FoxPro Programming
Auto Updater
Gravatar is a globally recognized avatar based on your email address. Auto Updater
  Michael Hogan (Ideate Hosting)
  All
  Aug 11, 2017 @ 12:01pm

I was just about to tackle automatic updating of a VFP desktop application (again). In this case, getting the latest version from a specified network location. wThen I saw Rick's whitepaper: Updating Windows Applications and Installers for non-Admin Installation.

When I've done updaters in the past, I always hit a permission problem in recent versions of Windows when trying to update from a non-admin user account. Rick's paper is making me consider:

  • Create a loader program which is installed conventionally using InnoSetup. It will check it's own registry settings for file locations.
  • Have the loader install or update the program in the USER's %LocalAppData% folder if it's not already there and up to date, and then run it from that directory.

Of course it would mean that I'd have duplicate copies of the program - one for each user - but it would seem to solve the permissions problems.

It would still need permissions to update the loader - unless the loader just passes this off to another loader in the program directory... but that's probably too recursive.

Thoughts?

Gravatar is a globally recognized avatar based on your email address. re: Auto Updater
  Rick Strahl
  Michael Hogan (Ideate Hosting)
  Aug 12, 2017 @ 05:00pm

If you install your application completely in %LocalAppData% as I do with Markdown Monster, you can run both the loader and the application payload out of the %LocalAppData% folder, which means you can update and overwrite the existing application from the loader and just restart.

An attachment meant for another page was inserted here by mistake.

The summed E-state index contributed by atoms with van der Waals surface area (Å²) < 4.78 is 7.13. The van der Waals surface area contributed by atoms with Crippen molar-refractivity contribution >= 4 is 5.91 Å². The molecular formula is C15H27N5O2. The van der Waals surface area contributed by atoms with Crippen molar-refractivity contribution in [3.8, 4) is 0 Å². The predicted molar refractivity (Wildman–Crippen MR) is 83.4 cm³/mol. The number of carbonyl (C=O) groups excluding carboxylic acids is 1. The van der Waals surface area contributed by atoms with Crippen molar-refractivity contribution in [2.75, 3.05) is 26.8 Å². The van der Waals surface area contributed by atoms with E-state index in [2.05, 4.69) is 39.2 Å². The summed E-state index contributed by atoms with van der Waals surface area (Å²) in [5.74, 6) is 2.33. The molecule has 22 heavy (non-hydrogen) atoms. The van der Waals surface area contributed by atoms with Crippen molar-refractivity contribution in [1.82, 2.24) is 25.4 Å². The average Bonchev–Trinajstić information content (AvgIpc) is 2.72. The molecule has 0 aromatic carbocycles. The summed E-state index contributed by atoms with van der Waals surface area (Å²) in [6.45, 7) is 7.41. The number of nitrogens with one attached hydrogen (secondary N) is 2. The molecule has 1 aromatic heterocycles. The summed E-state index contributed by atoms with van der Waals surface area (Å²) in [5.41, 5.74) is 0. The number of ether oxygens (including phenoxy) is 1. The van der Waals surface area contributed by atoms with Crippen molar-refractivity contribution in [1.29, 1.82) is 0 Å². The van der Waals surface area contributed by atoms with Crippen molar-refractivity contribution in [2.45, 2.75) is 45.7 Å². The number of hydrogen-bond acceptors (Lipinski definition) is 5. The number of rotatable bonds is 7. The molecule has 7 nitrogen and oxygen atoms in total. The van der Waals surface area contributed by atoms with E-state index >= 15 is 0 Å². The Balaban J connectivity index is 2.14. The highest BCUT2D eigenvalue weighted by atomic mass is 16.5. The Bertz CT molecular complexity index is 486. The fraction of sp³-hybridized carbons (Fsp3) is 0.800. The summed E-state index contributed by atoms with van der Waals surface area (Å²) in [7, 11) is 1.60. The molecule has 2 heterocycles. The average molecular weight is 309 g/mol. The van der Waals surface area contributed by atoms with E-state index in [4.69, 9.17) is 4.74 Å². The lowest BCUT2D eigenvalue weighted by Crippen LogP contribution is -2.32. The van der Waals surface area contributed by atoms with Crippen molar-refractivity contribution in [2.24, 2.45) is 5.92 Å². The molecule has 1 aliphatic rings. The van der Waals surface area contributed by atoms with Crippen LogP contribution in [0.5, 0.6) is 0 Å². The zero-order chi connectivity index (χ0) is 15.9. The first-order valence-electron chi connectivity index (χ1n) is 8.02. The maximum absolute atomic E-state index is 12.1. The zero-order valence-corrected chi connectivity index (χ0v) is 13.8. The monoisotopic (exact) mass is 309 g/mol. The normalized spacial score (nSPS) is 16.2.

The main issue with that is that it can be considered malware by AV that figures out what the code is doing, as you can essentially hotswap executable code in place without the user even knowing.

Personally though I think it's always more polite to update your application by prompting users to download the installer again (or an updater) on their own and then uninstalling reinstalling. This way there's nothing suspicious plus you can ensure that you update everything that needs updating properly rather than updating a few files and perhaps missing something.

Doing hotswap updates seemed like a good idea in the past but these days it's really frowned upon for the potential security issues and non-transparency.

For all of my desktop software, I have an online version file that the application checks and if a newer version is available pops up a dialog to download the latest version along with release notes of what's new. With today's internet download speeds, unless your app is massive (Markdown Monster and HelpBuilder are ~11 megs each which isn't small) downloads take only a few seconds and running a full uninstaller/installer is just easier to manage, especially if integrated into a repeatable build setup.

+++ Rick ---

© 1996-2017